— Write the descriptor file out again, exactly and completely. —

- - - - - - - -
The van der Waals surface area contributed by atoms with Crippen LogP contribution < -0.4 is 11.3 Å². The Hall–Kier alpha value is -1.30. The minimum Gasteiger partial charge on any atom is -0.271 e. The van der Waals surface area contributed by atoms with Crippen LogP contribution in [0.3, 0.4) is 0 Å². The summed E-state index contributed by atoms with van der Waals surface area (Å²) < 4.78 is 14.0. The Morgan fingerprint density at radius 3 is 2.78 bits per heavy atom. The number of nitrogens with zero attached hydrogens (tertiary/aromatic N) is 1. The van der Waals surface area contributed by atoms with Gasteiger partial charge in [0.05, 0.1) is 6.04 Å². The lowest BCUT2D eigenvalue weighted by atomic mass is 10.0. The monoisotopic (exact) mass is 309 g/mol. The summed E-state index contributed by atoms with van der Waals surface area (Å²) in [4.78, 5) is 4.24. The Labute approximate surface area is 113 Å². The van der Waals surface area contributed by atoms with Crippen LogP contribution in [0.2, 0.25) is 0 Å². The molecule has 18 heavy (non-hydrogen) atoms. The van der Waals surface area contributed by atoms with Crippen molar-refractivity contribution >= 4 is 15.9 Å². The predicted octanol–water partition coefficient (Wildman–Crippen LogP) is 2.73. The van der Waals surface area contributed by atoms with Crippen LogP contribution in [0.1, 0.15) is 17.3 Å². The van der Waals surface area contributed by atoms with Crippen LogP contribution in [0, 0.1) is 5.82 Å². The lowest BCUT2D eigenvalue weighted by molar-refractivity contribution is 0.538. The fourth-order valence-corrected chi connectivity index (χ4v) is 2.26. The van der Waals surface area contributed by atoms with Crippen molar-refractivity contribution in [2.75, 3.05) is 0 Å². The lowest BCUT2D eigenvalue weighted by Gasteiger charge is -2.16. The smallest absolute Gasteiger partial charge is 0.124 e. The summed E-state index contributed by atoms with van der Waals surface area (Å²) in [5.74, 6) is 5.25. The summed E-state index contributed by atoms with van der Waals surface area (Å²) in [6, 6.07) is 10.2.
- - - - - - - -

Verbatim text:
The van der Waals surface area contributed by atoms with Crippen LogP contribution < -0.4 is 11.3 Å². The Hall–Kier alpha value is -1.30. The minimum Gasteiger partial charge on any atom is -0.271 e. The van der Waals surface area contributed by atoms with Crippen LogP contribution in [0.3, 0.4) is 0 Å². The summed E-state index contributed by atoms with van der Waals surface area (Å²) < 4.78 is 14.0. The Morgan fingerprint density at radius 3 is 2.78 bits per heavy atom. The number of nitrogens with zero attached hydrogens (tertiary/aromatic N) is 1. The van der Waals surface area contributed by atoms with Gasteiger partial charge in [0.05, 0.1) is 6.04 Å². The lowest BCUT2D eigenvalue weighted by atomic mass is 10.0. The monoisotopic (exact) mass is 309 g/mol. The summed E-state index contributed by atoms with van der Waals surface area (Å²) in [4.78, 5) is 4.24. The Labute approximate surface area is 113 Å². The van der Waals surface area contributed by atoms with Crippen LogP contribution in [0.2, 0.25) is 0 Å². The molecule has 18 heavy (non-hydrogen) atoms. The van der Waals surface area contributed by atoms with Crippen molar-refractivity contribution >= 4 is 15.9 Å². The predicted octanol–water partition coefficient (Wildman–Crippen LogP) is 2.73. The van der Waals surface area contributed by atoms with Crippen LogP contribution in [0.1, 0.15) is 17.3 Å². The van der Waals surface area contributed by atoms with Crippen LogP contribution in [0, 0.1) is 5.82 Å². The lowest BCUT2D eigenvalue weighted by molar-refractivity contribution is 0.538. The fourth-order valence-corrected chi connectivity index (χ4v) is 2.26. The van der Waals surface area contributed by atoms with Crippen molar-refractivity contribution in [2.75, 3.05) is 0 Å². The lowest BCUT2D eigenvalue weighted by Gasteiger charge is -2.16. The smallest absolute Gasteiger partial charge is 0.124 e. The summed E-state index contributed by atoms with van der Waals surface area (Å²) in [5.74, 6) is 5.25. The summed E-state index contributed by atoms with van der Waals surface area (Å²) in [6, 6.07) is 10.2.